When most people think of hibiscus, thoughts of colorful flowers probably come to mind. And while it might look right at home in a tropical garden, the plant may have a place in your skin care routine. After all, like many herbs and flowers, hibiscus boasts an array of healing properties when applied topically or consumed as hibiscus tea. The bright, showy flower offers a rich mix of plant compounds, including antioxidants, vitamins, minerals, and malic acid—just to name a few. Needless to say, hibiscus might very well be your new favorite skin care ingredient. Here’s why:
It supports your body’s natural collagen production.
From collagen powders to pre-mixed drinks, there are countless ways to increase your collagen intake. But thanks to the vitamin C in hibiscus, you can also help your body make collagen naturally.
According to Melissa Nieves, LND, R.D., MPH, of Healthy Meals Supreme, vitamin C (also known as ascorbic acid) is necessary for the synthesis of collagen. Specifically, certain enzymes depend on vitamin C to properly stabilize and cross-link collagen molecules. The nutrient also supports collagen gene expression, which prompts collagen synthesis. And since vitamin C benefits collagen production both internally and topically, you can enjoy the vitamin C in hibiscus by drinking or applying it.
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It may help slow down collagen degradation.
So, increasing collagen synthesis is one thing. But what about reducing collagen breakdown? According to recent lab studies, hibiscus could lend a hand.
Hibiscus is high in an antioxidant called myricetin. This compound suppresses collagenase, an enzyme that targets and degrades collagen. (Collagenase activity naturally increases as we get older, causing the skin to lose its firmness and structure.) The myricetin in hibiscus, however, could potentially pump the brakes on collagen degradation—keeping your skin strong and firm.
It could prevent elastin breakdown, too.
With all this hype around collagen, it’s easy to overlook other types of skin proteins. Elastin, for example, works to keep your skin tight and taut. “Elastin is a very stretchy protein found in connective tissue and skin,” explains Michele Green, M.D., a cosmetic dermatologist in New York City. “[It] helps skin return to its original position.” But like collagen, elastin is broken down by a specific enzyme: elastase. This enzyme also increases as we age, resulting in sagging and loose skin.
You’ll be happy to know that hibiscus may lend a hand. According to Green, the tart herb decreases elastase activity, which protects against skin wrinkles by sparing elastin. Lab studies associate this effect with—you guessed it—myricetin, suggesting hibiscus could support skin proteins in more ways than one.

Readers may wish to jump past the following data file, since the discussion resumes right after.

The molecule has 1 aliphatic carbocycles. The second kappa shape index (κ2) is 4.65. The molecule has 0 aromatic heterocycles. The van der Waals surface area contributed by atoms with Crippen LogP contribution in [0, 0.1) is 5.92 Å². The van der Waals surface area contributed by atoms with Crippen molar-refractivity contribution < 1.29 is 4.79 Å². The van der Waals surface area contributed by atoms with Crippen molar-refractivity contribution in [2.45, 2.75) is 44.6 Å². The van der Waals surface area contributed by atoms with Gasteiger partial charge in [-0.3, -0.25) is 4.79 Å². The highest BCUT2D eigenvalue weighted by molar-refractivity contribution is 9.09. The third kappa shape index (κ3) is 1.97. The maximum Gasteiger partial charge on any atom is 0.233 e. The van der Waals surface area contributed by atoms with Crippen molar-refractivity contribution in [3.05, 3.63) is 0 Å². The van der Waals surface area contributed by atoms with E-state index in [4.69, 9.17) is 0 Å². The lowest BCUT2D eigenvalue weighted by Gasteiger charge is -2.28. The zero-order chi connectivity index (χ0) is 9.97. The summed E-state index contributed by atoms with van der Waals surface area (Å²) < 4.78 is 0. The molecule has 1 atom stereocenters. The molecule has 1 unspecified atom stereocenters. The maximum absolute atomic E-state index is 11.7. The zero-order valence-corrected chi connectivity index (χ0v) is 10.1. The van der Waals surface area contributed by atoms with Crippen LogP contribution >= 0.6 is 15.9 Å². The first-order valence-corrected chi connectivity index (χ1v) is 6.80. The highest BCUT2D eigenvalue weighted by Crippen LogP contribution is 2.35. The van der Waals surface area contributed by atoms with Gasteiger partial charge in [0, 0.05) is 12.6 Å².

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It can help ease inflammation from the inside out.
Hibiscus is known for its rich level of antioxidants, including vitamin C and beta-carotene. It also contains an antioxidative and anti-inflammatory plant pigment called anthocyanin, which gives the plant its pink-red hue. And when it comes to skin care, these antioxidants can help reduce oxidative stress (which can contribute to aging skin) and the inflammation that comes with it.
“Inflammation is one of the body’s responses to [free radical] damage,” explains Nieves. However, antioxidants work by neutralizing these free radicals, protecting cells and tissues like the skin. By consuming antioxidant-rich foods like hibiscus tea, says Nieves, you can add more “soldiers” to the “army” to fight free radical activity—and the inflammation it can cause.
It has AHAs, which exfoliate the skin.
Hibiscus is a natural source of AHAs, suggesting benefits when used on the skin. It contains malic acid and citric acid, says Green, which gently exfoliate and brighten the skin. And while scientists haven’t studied AHAs specifically found in hibiscus, the benefits of AHAs, in general, are well-established.
When applied topically, AHAs slough away dead skin cells and encourage skin cell renewal. Through this gentle mode of exfoliation, AHAs can help reduce hyperpigmentation, increase skin clarity, and “encourage fresher and smoother-looking skin,” shares Green.
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It may speed up wound healing.
Proper wound healing is an essential component of healthy skin. It’s a super-important process, notes Green, as it prevents infections and other complications that can cause scarring.
There’s some evidence hibiscus could support wound healing. In lab studies, researchers have examined the topical effect of hibiscus extract on wounds in skin samples called skin explants. The extract increased the production of fibronectin, a protein that helps the edges of a wound close. It also stimulated the expression of genes involved in various healing processes, including skin hydration and regeneration.
Drinking hibiscus tea is a delicious way to hydrate.
The more tea you drink, the more fluids you consume. This is great news for your skin, which craves moisture and hydration. “Staying well-hydrated helps your skin retain moisture and elasticity,” explains Nieves. “It also increases blood flow to your skin, which translates to more nutrients reaching it.” On the other hand, poor hydration can make your skin dry, tight, and less resilient.
Plus, you might find it easier to hydrate by drinking something like hibiscus tea. “[It] has a sweetly tart, fruity flavor, which can be preferable to plain water for some people,” notes Nieves.
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